Privat-docent thesis

Molecular imaging in degenerative parkinsonisms: windows into the brain

ContributorsNicastro, Nicolas
Defense date2021

Neurodegenerative diseases are characterised by progressive neuronal loss due to the accumulation of misfolded proteins into the brain, underpinned by complex geneenvironment interactions. Among them, Parkinson's disease (PD) and other related conditions are defined by slowness of movement, tremor and rigidity, i.e. parkinsonism. This is caused by a progressive degeneration of dopaminergic neurons and impaired function of the basal ganglia. While diagnostic criteria are mainly based on clinical appraisal and definite diagnosis relies on post-mortem evaluation, structural and functional brain imaging allows to assess the intricate pathophysiological processes underlying neurodegeneration in vivo. Notably, positron emission tomography (PET) and single photon emission computed tomography (SPECT) imaging can estimate the pathogenic pathways involved in degenerative parkinsonisms. This includes impaired density of neurotransmitters receptors and transporters (e.g. dopamine and serotonin), altered brain metabolism, abnormal protein aggregation as well as neuroinflammation, all of which can be detected in early forms or even before the onset of motor symptoms in high-risk populations. My line of research aims at improving the diagnostic performance of degenerative parkinsonisms, notably by using PET/SPECT in addition to structural brain imaging. Moreover, my objectives include to better understand the pathophysiological role of tau deposition and brain inflammation in these conditions. Neurodegenerative diseases lead to motor, cognitive and emotional disability, and have a major impact on patients' quality of life. They also place a tremendous burden on families, caregivers, and society. Although dopamine-replacement therapy and deep brain stimulation are valid therapeutic options, they are symptomatic and thus do not halt disease progression. In combination with clinical and other biological markers, molecular imaging will certainly contribute to gain further insight into the complex pathophysiological mechanisms involved in neurodegeneration and to help developing disease-modifying treatments.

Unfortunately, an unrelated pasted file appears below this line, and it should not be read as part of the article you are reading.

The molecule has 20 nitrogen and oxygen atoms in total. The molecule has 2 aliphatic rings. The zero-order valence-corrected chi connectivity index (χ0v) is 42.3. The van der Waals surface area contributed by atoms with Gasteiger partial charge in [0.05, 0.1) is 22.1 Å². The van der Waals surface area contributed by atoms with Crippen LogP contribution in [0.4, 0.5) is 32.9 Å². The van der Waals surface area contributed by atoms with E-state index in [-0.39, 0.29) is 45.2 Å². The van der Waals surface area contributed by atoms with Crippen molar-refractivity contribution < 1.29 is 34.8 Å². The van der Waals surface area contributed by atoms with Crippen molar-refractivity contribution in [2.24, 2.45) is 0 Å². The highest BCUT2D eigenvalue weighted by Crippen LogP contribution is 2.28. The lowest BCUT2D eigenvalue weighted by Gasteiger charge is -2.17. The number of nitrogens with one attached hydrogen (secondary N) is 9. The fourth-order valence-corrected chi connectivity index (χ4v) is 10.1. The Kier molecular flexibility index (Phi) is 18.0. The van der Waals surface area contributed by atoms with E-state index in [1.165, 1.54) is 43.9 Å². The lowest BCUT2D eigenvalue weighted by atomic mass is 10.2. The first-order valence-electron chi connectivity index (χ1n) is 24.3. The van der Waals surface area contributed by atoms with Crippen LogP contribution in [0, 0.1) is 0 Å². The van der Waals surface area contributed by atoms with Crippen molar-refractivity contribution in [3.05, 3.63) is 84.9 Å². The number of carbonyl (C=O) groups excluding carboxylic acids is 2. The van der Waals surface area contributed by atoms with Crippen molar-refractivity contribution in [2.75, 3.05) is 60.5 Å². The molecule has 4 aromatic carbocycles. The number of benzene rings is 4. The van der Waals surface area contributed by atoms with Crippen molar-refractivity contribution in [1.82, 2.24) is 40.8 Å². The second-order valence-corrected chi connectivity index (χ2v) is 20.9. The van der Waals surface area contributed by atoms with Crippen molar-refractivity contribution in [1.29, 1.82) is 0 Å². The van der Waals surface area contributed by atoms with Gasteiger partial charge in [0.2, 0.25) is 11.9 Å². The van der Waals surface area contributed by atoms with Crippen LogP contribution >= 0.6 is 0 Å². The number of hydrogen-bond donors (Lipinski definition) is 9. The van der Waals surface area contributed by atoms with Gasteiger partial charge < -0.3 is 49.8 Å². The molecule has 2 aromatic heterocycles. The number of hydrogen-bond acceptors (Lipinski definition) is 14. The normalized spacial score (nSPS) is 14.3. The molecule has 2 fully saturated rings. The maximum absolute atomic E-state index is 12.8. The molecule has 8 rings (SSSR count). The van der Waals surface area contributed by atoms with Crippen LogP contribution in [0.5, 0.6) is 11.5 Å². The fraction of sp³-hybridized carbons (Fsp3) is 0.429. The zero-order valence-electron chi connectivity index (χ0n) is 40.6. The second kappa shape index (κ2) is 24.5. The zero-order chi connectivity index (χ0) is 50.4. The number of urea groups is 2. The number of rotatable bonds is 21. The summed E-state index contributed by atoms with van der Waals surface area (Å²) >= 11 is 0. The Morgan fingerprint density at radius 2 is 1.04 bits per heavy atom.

Citation (ISO format)
NICASTRO, Nicolas. Molecular imaging in degenerative parkinsonisms: windows into the brain. 2021. doi: 10.13097/archive-ouverte/unige:148477
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Creation02/02/2021 11:01:00 AM
First validation02/02/2021 11:01:00 AM
Update time03/15/2023 11:58:12 PM
Status update03/15/2023 11:58:12 PM
Last indexation01/29/2024 10:29:57 PM
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